With the recent end to Linsanity, we at The Back Page wanted to say a final adieu to all the puns, merchandise, and slogans out there that were a little, well, linsensative to Jeremy Lin ’10.
On Friday and Sunday afternoons, the Crimson defeated Binghamton (7-11), 7-0, and St. John’s (15-6), 5-2, respectively, at the Murr Center.
On Friday afternoon, the Crimson won its 11th straight match, defeating Binghamton (7-11), 7-0, at the Murr Center.
All of a sudden, Linsanity has come to a halt.
Lin once more led his New York Knicks to victory, this time in a 106-87 win over the Raptors at Madison Square Garden.
Despite 21 points from co-captain Brogan Berry, the Harvard women's basketball team's season came to an end Saturday.
For the second straight game, the New York Knicks earned a victory, handily defeating the Indiana Pacers, 115-100, on Friday night at Madison Square Garden. But, for the second straight game, Jeremy Lin ’10 wasn’t the one spearheading his team’s success.
A lot changed for Jeremy Lin ’10 and the New York Knicks on Wednesday.
A new era of Ivy League basketball has supposedly begun. But did the Crimson get cheated along the way? According to some, the answer is yes.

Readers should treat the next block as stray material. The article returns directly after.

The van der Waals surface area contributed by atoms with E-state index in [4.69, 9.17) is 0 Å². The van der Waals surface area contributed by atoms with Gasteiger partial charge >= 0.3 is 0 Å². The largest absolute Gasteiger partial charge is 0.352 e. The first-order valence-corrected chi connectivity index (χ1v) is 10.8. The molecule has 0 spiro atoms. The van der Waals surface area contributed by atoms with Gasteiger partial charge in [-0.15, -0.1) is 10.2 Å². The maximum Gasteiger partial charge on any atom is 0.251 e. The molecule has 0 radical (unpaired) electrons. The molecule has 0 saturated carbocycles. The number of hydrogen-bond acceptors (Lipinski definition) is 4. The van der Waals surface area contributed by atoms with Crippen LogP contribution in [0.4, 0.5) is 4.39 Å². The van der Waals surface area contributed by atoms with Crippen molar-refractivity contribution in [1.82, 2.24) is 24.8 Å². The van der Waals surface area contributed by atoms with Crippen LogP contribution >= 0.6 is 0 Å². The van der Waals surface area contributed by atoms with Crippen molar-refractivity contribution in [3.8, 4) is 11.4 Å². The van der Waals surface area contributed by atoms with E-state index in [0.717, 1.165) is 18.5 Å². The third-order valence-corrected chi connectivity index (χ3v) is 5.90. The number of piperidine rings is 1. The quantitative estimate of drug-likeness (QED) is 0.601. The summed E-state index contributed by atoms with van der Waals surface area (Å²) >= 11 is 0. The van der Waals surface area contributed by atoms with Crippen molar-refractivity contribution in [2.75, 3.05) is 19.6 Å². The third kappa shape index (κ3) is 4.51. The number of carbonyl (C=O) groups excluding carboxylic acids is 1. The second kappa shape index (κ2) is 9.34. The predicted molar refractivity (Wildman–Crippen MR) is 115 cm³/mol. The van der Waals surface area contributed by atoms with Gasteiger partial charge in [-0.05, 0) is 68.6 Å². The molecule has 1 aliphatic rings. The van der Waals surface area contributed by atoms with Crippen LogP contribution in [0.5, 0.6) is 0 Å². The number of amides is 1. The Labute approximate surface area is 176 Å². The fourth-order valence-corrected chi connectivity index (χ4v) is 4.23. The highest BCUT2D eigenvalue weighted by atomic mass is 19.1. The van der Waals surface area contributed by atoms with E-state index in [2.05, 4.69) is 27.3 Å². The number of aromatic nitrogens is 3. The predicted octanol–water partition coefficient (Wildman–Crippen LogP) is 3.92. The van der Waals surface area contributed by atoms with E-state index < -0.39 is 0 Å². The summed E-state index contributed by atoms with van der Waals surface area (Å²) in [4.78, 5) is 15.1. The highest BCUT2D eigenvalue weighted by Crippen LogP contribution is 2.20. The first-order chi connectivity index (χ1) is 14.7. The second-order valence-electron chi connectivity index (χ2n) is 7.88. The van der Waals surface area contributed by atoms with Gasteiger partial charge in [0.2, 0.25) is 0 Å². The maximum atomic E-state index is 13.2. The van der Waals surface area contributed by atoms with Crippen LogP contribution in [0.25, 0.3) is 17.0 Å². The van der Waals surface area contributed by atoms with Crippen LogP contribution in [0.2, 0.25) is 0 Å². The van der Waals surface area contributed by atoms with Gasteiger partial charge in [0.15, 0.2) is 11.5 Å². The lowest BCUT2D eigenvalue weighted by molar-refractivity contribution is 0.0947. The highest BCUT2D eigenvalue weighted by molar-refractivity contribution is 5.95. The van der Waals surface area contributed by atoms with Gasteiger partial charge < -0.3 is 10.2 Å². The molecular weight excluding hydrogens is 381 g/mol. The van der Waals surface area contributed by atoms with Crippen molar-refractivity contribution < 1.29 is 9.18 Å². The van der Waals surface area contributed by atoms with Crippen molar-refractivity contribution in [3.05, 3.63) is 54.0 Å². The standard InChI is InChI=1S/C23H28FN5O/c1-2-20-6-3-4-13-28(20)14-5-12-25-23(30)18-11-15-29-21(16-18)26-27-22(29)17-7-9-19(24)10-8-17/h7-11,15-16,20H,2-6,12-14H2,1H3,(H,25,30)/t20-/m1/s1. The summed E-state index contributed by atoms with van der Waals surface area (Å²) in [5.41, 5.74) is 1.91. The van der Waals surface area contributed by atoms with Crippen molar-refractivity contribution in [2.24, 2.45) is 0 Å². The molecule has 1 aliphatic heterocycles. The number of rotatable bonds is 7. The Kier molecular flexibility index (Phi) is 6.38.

There is now one more thing to do during the hours spent anxiously staring at your television waiting for Kyle D. Casey '13, Oliver R. McNally '12, and other members of the Harvard basketball team to appear in HD. Thanks to the Harvard Sports Analysis Collective, Crimson fans have a place to (virtually) compete to see who has the most knowledge of college hoops with Harvard's first Bracketology competition.
For the second time this season, Jeremy Lin ’10 and the New York Knicks have found themselves on a six-game losing streak.
The Knicks dropped their fifth game in eight days on Sunday afternoon, losing further ground in the competition for the Eastern Conference’s final playoff spot with a 106-94 loss to the Philadelphia 76ers.
Harvard women’s basketball had already clinched second place in the Ivy League and a bid to the WNIT—Tuesday night’s game didn’t matter. But it seems that nobody told junior Emma Golen that.
The Crimson took control of the game and bested Cornell, 65-59, Saturday night at Lavietes Pavilion.
We at TBP had the idea to make Lin’s journey from Crimson bench player to the next NBA human-highlight reel as accessible as possible.